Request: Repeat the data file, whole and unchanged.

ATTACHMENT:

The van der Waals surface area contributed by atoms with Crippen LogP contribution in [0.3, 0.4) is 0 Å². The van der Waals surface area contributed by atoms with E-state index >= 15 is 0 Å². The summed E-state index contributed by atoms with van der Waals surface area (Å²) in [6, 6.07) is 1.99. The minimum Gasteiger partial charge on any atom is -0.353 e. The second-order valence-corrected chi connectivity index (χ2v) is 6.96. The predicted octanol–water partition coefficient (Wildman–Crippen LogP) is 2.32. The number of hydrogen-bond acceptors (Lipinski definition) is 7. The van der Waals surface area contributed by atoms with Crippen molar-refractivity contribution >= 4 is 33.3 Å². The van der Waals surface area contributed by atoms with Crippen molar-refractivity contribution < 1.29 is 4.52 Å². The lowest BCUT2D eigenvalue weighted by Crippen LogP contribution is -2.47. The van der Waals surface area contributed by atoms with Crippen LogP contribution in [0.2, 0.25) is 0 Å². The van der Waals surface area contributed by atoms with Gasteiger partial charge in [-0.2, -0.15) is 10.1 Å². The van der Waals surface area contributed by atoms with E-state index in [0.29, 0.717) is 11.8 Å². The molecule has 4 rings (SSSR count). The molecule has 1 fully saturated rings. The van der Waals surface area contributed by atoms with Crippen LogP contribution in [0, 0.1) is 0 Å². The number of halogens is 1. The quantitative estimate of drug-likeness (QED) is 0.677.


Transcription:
The van der Waals surface area contributed by atoms with Crippen LogP contribution in [0.3, 0.4) is 0 Å². The van der Waals surface area contributed by atoms with E-state index >= 15 is 0 Å². The summed E-state index contributed by atoms with van der Waals surface area (Å²) in [6, 6.07) is 1.99. The minimum Gasteiger partial charge on any atom is -0.353 e. The second-order valence-corrected chi connectivity index (χ2v) is 6.96. The predicted octanol–water partition coefficient (Wildman–Crippen LogP) is 2.32. The number of hydrogen-bond acceptors (Lipinski definition) is 7. The van der Waals surface area contributed by atoms with Crippen molar-refractivity contribution >= 4 is 33.3 Å². The van der Waals surface area contributed by atoms with Crippen molar-refractivity contribution < 1.29 is 4.52 Å². The lowest BCUT2D eigenvalue weighted by Crippen LogP contribution is -2.47. The van der Waals surface area contributed by atoms with Crippen LogP contribution in [0.2, 0.25) is 0 Å². The van der Waals surface area contributed by atoms with Gasteiger partial charge in [-0.2, -0.15) is 10.1 Å². The van der Waals surface area contributed by atoms with E-state index in [0.29, 0.717) is 11.8 Å². The molecule has 4 rings (SSSR count). The molecule has 1 fully saturated rings. The van der Waals surface area contributed by atoms with Crippen LogP contribution in [0, 0.1) is 0 Å². The number of halogens is 1. The quantitative estimate of drug-likeness (QED) is 0.677.